Pacific Investment Management Co.’s Bill Gross, manager of the world’s biggest mutual fund, said it’s good for the firm to be in high-quality bonds and U.S. Treasuries amid rising risks in the global markets.
“It has been good for Pimco to have been high-quality oriented and to have recognized the risk in terms of low yields and low future returns,” Gross said during an interview today on Bloomberg Television’s “Market Makers” with Erik Schatzker and Sara Eisen. Stocks, high-yield debt, currency and emerging- market bonds are all in “disarray,” he said.
Gross has raised the holdings of U.S. government debt in his Pimco Total Return Fund to 39 percent as of April 30, the highest level since July 2010. Treasury yields fell yesterday by the most in almost two months after a report showed U.S. private employers added fewer jobs than forecast in May. The rally marked a reversal from last week, when 10-year yields climbed to a 14-month high as investors weighed whether the U.S. economy is strong enough to withstand a pullback of bond purchases by the Federal Reserve.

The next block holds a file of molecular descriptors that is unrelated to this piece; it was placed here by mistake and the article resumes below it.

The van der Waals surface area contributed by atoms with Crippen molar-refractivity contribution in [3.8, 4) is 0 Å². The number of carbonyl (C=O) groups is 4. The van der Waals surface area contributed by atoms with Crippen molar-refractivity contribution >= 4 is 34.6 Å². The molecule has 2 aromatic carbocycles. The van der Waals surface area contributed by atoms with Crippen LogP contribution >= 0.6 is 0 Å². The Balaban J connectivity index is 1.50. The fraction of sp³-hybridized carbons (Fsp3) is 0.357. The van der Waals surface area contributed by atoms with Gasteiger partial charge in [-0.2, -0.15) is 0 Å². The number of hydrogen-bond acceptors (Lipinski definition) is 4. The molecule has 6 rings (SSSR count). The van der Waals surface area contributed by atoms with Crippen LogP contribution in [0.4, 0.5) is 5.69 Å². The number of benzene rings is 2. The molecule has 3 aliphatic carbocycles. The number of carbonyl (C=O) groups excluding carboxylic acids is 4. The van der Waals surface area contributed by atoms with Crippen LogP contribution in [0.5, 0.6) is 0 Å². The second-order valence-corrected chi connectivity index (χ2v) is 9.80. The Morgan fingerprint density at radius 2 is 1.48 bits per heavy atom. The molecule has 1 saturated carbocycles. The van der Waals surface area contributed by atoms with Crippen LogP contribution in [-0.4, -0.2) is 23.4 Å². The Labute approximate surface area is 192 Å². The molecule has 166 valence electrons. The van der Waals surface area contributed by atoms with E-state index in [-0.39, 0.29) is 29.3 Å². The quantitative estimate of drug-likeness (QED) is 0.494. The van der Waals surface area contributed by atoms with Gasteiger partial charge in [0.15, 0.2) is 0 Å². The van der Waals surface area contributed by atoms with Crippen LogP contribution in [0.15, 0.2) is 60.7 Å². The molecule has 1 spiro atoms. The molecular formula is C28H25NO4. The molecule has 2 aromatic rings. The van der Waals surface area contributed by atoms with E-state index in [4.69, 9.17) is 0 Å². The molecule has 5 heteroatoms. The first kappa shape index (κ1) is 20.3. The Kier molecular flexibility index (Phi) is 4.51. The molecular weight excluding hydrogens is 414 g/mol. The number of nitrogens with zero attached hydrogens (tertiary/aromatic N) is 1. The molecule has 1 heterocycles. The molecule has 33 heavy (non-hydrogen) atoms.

“Treasuries in the last few weeks have certainly been the place to be,” Gross said today.
Gross’s $293 billion fund suffered the first client withdrawals since 2011 in May as global bond markets tumbled the most in nine years. Clients pulled $1.3 billion from the fund, according to estimates from Morningstar Inc. in Chicago, as it declined 0.56 percent this year, trailing 52 percent of peers.
The fund is down 2.1 percent in the past month, behind 89 percent of similarly managed funds, according to data compiled by Bloomberg. Over the past five years, Gross’s fund has advanced 7.6 percent, ahead of 93 percent of rivals.
Pimco holds TIPS, or Treasury Inflation Protected Securities, because it anticipates inflation over the next three to five years, Gross said. In the shorter term, as economic growth weakens and stocks decline, inflation will continue to be contained, he said.
Gross, who is co-chief investment officer of Pacific Investment Management Co., said last month that the three-decade bull market for bonds, including Treasuries, corporate debt and mortgages, probably ended in the last week of April as yields reached a low and prices peaked. He said on May 31 that Pimco likes Treasuries that mature in five to 10 years, as there will be “no tapering for now.”
Pimco, based in Newport Beach, California, is a unit of Munich insurer Allianz SE and manages $2.04 trillion in assets.